Since there was no particular propaganda value in this statement, we may accept that Caesar was directly quoting either what he had been told by Gaulish informants or had read in a source no longer extant. How valid this belief was it is impossible to say but there is no reason why it should not have been true. We will return to this matter again below, in Chapter 2. On the question of when druidism emerged, there is little that can safely be said. There are reasons to suggest that Druids existed in the 4th century BC (see Chapter 4) and it could be argued, as we shall endeavour to do later, that the caste has its roots deep in prehistory, possibly as far back as the 2nd millennium. There is no reason at all to assume that druidism was solely a feature of the La Tène Iron Age.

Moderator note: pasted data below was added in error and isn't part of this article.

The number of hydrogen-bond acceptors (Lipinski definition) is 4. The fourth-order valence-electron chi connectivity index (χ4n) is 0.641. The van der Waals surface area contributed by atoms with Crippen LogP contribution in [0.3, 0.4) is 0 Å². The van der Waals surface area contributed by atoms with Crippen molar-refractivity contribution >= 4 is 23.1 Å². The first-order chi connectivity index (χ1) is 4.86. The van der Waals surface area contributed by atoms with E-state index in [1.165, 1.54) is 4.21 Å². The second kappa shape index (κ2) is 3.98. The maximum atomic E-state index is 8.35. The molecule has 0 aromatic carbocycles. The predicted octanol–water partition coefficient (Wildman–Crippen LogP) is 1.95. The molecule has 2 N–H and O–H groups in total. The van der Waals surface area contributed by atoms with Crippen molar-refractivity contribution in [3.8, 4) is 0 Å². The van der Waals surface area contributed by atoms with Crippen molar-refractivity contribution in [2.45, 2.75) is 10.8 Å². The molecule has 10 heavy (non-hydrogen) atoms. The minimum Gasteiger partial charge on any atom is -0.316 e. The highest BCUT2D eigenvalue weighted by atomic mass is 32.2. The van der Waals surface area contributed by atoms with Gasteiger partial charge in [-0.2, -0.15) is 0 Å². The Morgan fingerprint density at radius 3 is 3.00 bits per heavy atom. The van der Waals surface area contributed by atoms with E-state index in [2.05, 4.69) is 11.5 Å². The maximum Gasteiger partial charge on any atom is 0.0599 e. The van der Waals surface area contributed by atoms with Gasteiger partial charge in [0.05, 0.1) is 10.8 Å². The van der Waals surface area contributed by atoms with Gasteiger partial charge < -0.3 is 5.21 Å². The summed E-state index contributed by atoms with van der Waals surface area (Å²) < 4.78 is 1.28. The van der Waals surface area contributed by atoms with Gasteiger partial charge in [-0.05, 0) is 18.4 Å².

How, then, do we know about the Druids? The earliest sources are Classical writers living in the Mediterranean region who chose to write about the barbarian peoples of western Europe. Principal among them are Julius Caesar (100-44 BC), Diodorus Siculus (late 1st century BC to early 1st century AD), Strabo (c. 63 BC to AD 21 + ), Pliny the Elder (AD 23-79), Tacitus (AD 55-120), Athenaeus (fl. c. AD 200), and a number of Greeks who, in the first few centuries AD, were compiling encyclopaedic works using an array of texts available to them in the libraries of Alexandria. The intriguing problem is that, with the partial exception of Julius Caesar, all were using second-hand sources whose authors had probably never encountered the Druids for themselves. Their quotations are partial, selected, and are coloured to suit the viewpoint of the author and the prejudices of the time. Thus they need careful handling. It is necessary to identify the original sources and to assess the processes of transmission. We must also try to understand how druidism changed over time and how the Classical perception of the Druids changed. We are dealing with highly dynamic processes of change, the only clues to which are the surviving words of a few Greek and Roman writers.